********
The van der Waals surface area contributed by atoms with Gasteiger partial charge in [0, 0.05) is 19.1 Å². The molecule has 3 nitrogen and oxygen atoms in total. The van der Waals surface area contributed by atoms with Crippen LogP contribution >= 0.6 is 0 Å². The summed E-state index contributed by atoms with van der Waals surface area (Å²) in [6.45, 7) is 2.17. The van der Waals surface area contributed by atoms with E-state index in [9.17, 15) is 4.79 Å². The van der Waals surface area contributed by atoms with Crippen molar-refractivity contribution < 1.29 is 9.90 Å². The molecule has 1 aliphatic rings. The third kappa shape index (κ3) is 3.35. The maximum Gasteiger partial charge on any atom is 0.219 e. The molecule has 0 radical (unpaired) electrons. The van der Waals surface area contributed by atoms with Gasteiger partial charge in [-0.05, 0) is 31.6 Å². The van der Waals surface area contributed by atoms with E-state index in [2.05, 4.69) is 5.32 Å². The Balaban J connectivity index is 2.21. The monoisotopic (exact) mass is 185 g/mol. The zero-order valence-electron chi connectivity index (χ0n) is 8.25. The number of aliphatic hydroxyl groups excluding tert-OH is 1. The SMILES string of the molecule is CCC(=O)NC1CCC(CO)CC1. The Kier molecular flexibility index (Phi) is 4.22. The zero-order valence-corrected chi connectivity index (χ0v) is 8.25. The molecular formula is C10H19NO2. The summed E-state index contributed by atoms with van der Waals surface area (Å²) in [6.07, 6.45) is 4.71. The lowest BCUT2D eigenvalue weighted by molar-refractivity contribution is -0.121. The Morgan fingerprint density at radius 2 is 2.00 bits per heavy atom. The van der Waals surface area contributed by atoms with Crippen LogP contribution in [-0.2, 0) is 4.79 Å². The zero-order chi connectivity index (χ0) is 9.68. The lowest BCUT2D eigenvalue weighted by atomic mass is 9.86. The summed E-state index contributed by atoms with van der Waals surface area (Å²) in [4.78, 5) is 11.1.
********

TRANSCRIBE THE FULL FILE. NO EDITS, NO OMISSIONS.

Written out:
The van der Waals surface area contributed by atoms with Gasteiger partial charge in [0, 0.05) is 19.1 Å². The molecule has 3 nitrogen and oxygen atoms in total. The van der Waals surface area contributed by atoms with Crippen LogP contribution >= 0.6 is 0 Å². The summed E-state index contributed by atoms with van der Waals surface area (Å²) in [6.45, 7) is 2.17. The van der Waals surface area contributed by atoms with E-state index in [9.17, 15) is 4.79 Å². The van der Waals surface area contributed by atoms with Crippen molar-refractivity contribution < 1.29 is 9.90 Å². The molecule has 1 aliphatic rings. The third kappa shape index (κ3) is 3.35. The maximum Gasteiger partial charge on any atom is 0.219 e. The molecule has 0 radical (unpaired) electrons. The van der Waals surface area contributed by atoms with Gasteiger partial charge in [-0.05, 0) is 31.6 Å². The van der Waals surface area contributed by atoms with E-state index in [2.05, 4.69) is 5.32 Å². The Balaban J connectivity index is 2.21. The monoisotopic (exact) mass is 185 g/mol. The zero-order valence-electron chi connectivity index (χ0n) is 8.25. The number of aliphatic hydroxyl groups excluding tert-OH is 1. The SMILES string of the molecule is CCC(=O)NC1CCC(CO)CC1. The Kier molecular flexibility index (Phi) is 4.22. The zero-order valence-corrected chi connectivity index (χ0v) is 8.25. The molecular formula is C10H19NO2. The summed E-state index contributed by atoms with van der Waals surface area (Å²) in [6.07, 6.45) is 4.71. The lowest BCUT2D eigenvalue weighted by molar-refractivity contribution is -0.121. The Morgan fingerprint density at radius 2 is 2.00 bits per heavy atom. The van der Waals surface area contributed by atoms with Crippen LogP contribution in [-0.2, 0) is 4.79 Å². The zero-order chi connectivity index (χ0) is 9.68. The lowest BCUT2D eigenvalue weighted by atomic mass is 9.86. The summed E-state index contributed by atoms with van der Waals surface area (Å²) in [4.78, 5) is 11.1.